At the root of this shake-up was the influence of the economist Milton Friedman of the University of Chicago. In Friedman’s view, humans are selfish and look out for their own interests by nature. He argued that meant a company would see its social responsibility as being to its shareholders and its shareholders alone. One of Friedman’s disciples, the economist Michael Jensen, took the theory a step further in 1976 and argued that the corporation should be built to serve the interests of shareholders. Soon the two economists’ ideas were finding acolytes at business schools, think tanks, and congressional offices around the country.
The ones where the most value is being extracted are the ones that were the most innovative in the past, but then they go into decline.
Jensen in particular pushed for CEOs to be paid in stock, arguing that they were being paid like bureaucrats and needed their compensation to be more in line with performance. This incentivized CEOs to maximize profits for shareholders. It’s probably no surprise that CEO pay increased by 1,322% from 1978 to 2020.
The ideas also started to permeate Washington. Rule changes had allowed companies to repurchase their own shares, a practice that was previously considered stock manipulation and a general waste of capital that should be reinvested in the company. It also opened the door for Wall Street’s corporate raiders to pressure management to buy back stock to juice the price. Money that could have been spent investing in workers or products instead went straight to investors. By the 1990s, nary a thought was given to whether efficiency was enough of a reason to send jobs overseas. There was no time for that while politicians were busy talking about how America should be run as a business.
The CEO who best personified this ideology was Jack Welch, who helmed General Electric from 1981 to 2001. During his tenure, he was celebrated as one of America’s great CEOs for putting shareholder primacy into practice. He sliced costs for the things that had made the company innovative — like research, development, and quality control — and siphoned them off to shareholders in the form of buybacks and dividend payments. Wall Street rewarded his mentality richly, GE’s stock peaked at $318.26 in 2000, and Welch’s disciples at GE spread out all over corporate America. But a corporation can run on past innovation only for so long. In 2018, after over 100 years of prestige, GE was dropped from the Dow Jones Industrial Average because of the work Welch did to hollow it out. During the first few years of his tenure he fired a quarter of the company and continued to fire 10% of the workforce annually thereafter. He was such a fan of sending factories abroad — to American unions’ ire — that he infamously said, ''Ideally, you'd have every plant you own on a barge.'' GE was stripped to free up cash for shareholders time and time again — one of those, of course, being Welch. Even after he left the company, his pay package was so avaricious that the Securities and Exchange Commission fined GE in 2004 for failing to disclose its magnitude. The problem with playing Wall Street’s game is that you have to keep playing forever, and the efficiency doctrine has diminishing returns.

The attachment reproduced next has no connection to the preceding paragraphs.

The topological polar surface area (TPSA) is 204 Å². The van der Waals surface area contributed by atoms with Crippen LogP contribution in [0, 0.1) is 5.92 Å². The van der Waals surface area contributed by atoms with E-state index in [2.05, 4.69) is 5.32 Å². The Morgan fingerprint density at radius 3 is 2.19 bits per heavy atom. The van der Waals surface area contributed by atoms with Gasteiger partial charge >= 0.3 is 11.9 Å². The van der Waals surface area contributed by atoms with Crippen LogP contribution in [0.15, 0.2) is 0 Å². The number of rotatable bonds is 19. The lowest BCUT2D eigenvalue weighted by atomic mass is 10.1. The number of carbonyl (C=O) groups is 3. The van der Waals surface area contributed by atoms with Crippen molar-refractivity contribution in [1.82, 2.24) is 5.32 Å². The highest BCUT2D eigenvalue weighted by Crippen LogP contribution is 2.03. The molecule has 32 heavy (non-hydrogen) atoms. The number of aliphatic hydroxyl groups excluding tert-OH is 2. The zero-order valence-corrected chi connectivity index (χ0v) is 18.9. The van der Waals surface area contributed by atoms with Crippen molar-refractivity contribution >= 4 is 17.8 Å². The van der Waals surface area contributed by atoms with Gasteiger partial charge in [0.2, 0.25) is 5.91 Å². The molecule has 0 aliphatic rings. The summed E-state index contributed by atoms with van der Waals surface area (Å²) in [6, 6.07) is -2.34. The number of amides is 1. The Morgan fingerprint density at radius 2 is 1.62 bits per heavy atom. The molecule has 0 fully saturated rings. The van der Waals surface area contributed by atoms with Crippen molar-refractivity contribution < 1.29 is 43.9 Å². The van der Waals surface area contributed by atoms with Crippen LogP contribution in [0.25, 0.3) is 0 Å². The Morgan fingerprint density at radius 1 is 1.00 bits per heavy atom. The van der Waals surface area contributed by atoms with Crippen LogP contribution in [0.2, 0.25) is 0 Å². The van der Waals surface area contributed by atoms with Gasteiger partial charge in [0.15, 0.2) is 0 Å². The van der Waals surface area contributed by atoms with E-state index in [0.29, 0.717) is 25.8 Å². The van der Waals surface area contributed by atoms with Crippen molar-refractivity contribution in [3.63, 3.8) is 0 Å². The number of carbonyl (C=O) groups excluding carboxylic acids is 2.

“The ones where the most value is being extracted are the ones that were the most innovative in the past,” Lazonick told me, “but then they go into decline.”
An entire generation of politicians and executives preached the doctrine of efficiency in the name of maximizing profits for shareholders, and we’ve seen the results: stagnant wages, massive inequality, legislators captured by industry lobbyists, and companies that coast on past innovation and financialization because it’s easier than investing in something new.